Written by: Emily Schondelmyer, Social Economic Housing Statistics Division
Over the last 50 years, the percentage of adults living without children has climbed 19 percentage points from 52.5 percent in 1967 to 71.3 percent today based on an analysis of Current Population Survey data.
The Current Population Survey holds a wealth of information on the state of American families. We know that the population is aging, and that fertility is not as high as it was some decades ago, but how does this affect the composition of the group of adults who do not live with children in their home? In this blog, we highlight the historical changes among adults who do not have children in the home using data from CPS.
A higher proportion of all adults live without children in their home now than in 1967.
Among the 64.7 million adults living without children in 1967, 59 percent shared their household with a spouse. Another 11 percent identified as an adult child of the householder, and 14 percent as living in some other arrangement, such as with a boarder or roommate. Another 14 percent lived alone and less than 1 percent lived with an unmarried partner.
By 2016, the living arrangements of adults living without children had shifted. The biggest change was a decline in the proportion living with a spouse — down to 44 percent. This decline was due to increases in the percentage living alone (20 percent) and those living with a partner (8 percent). Another 11 percent were identified as the adult child of the householder, and 16 percent were in some other living arrangement.
The percentage of 25- to 34-year-olds with no children living with them more than doubled since 1967.
When considering changes that occurred between 1967 and 2016, keep in mind that the median age at first marriage increased from 20.6 to 27.4 for women and from 23.1 to 29.5 for men. Age at first birth increased as well. Most babies are born to a married couple, so it is natural that we see shifts in the percentage of adults who live with no children when we look at particular age groups.
We saw the largest change in the proportion of adults living without children among those who were ages 18 to 24 and ages 25 to 34. In 1967, less than half of 18- to 24-year-olds did not have children living with them (46.7 percent) but by 2016, the majority, 68.8 percent, did not have children living with them.
We see even more dramatic changes for 25- to 34-year-olds. In 1967, 23.9 percent of 25- to 34-year-olds did not have children living with them. By 2016, the percentage of 25- to 34-year-olds without children in the home more than doubled to 61.5 percent. See Figure 1 for the percentage of all age groups living without children.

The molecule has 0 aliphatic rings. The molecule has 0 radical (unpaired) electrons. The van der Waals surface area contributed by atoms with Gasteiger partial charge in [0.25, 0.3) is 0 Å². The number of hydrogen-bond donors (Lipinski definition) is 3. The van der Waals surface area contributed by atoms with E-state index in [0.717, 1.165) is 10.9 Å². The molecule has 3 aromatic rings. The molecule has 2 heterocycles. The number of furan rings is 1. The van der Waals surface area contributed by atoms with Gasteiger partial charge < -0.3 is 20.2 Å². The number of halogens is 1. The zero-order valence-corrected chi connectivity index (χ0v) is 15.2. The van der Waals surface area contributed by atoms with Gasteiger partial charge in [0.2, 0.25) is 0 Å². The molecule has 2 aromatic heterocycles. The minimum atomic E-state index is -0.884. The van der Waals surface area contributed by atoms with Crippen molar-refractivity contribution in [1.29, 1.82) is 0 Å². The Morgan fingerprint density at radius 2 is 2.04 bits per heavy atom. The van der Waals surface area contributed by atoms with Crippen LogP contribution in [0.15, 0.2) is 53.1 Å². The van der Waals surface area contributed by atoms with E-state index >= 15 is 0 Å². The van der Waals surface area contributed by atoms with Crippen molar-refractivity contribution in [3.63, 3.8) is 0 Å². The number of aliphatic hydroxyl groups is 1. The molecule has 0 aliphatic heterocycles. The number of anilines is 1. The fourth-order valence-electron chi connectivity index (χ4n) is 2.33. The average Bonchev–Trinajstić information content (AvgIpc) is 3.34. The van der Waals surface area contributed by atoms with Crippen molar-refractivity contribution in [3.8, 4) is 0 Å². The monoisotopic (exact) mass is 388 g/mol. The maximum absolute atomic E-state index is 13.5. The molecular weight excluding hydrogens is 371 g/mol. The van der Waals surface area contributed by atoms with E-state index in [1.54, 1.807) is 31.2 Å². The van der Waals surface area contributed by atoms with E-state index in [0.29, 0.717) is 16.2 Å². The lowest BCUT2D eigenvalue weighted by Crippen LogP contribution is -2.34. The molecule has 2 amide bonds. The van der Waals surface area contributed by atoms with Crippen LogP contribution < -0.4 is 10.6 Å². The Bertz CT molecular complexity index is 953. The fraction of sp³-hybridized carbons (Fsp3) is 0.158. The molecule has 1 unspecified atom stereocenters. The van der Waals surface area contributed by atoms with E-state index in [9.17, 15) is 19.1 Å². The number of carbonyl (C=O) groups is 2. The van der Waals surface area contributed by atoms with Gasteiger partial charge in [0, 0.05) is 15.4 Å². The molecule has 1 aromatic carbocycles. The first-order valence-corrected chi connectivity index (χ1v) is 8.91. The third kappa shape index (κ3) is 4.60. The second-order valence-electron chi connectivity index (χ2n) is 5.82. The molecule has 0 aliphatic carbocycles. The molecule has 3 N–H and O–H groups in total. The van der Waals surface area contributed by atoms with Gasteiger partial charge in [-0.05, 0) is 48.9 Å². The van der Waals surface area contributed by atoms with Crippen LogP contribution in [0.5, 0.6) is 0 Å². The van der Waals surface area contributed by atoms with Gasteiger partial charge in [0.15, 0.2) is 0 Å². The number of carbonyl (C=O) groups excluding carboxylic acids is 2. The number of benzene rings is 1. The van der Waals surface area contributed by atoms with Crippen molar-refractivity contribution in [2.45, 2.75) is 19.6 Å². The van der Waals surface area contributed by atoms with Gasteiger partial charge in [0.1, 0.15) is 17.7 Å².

Most adults living with no children are married.
In both 1967 and 2016, a larger proportion of those who did not have children living with them were married (including married, spouse absent), compared to all other marital statuses, including never married. In 1967, 60 percent of those living without children were married and 19 percent of those living without children were never married. In 2016, 46 percent of those without children living with children were married, while 32 percent reported they had never married (See Figure 2). Conversely, if we examine only those who were never married, we find that a higher percentage in 2016 did not have children living with them, compared with 1967, 80 percent and 67 percent, respectively.
More than half of adults living without children have more than a high school degree.
In both 1967 and 2016, the largest share of those who did not live with children had a high school degree only (28 percent in 1967, 31 percent in 2016 [see Figure 3]). This makes sense, given that younger people, who may have not yet earned a college degree, were also likely not to have had children yet. In 1967, about 20 percent of people who did not have children living with them had more than a high school degree. By 2016, that had increased to 58 percent. Overall, the share of those with at least some college education has increased over the years for all adults.
When we examine those with a college degree and whether or not they had children living with them, we see even starker changes. By 2016, 68 percent of those with a college degree did not have children living with them at the time of the interview. This is an increase from the 49 percent of college graduates in 1967.
It is important to keep in mind that these demographic changes over time only reflect changes for those who had no children living with them at the time of the interview. Further, this group is specifically identified by the lack of own children in the house. Own children are identified as biological, step or adoptive, never married children 18 years and under. These groups could have had children previously who no longer live with them, they could have gone on to have children, or they may never have had children.
For more information on the living arrangements, marital status and household composition of adults and children, please see the America’s Families and Living Arrangements table package.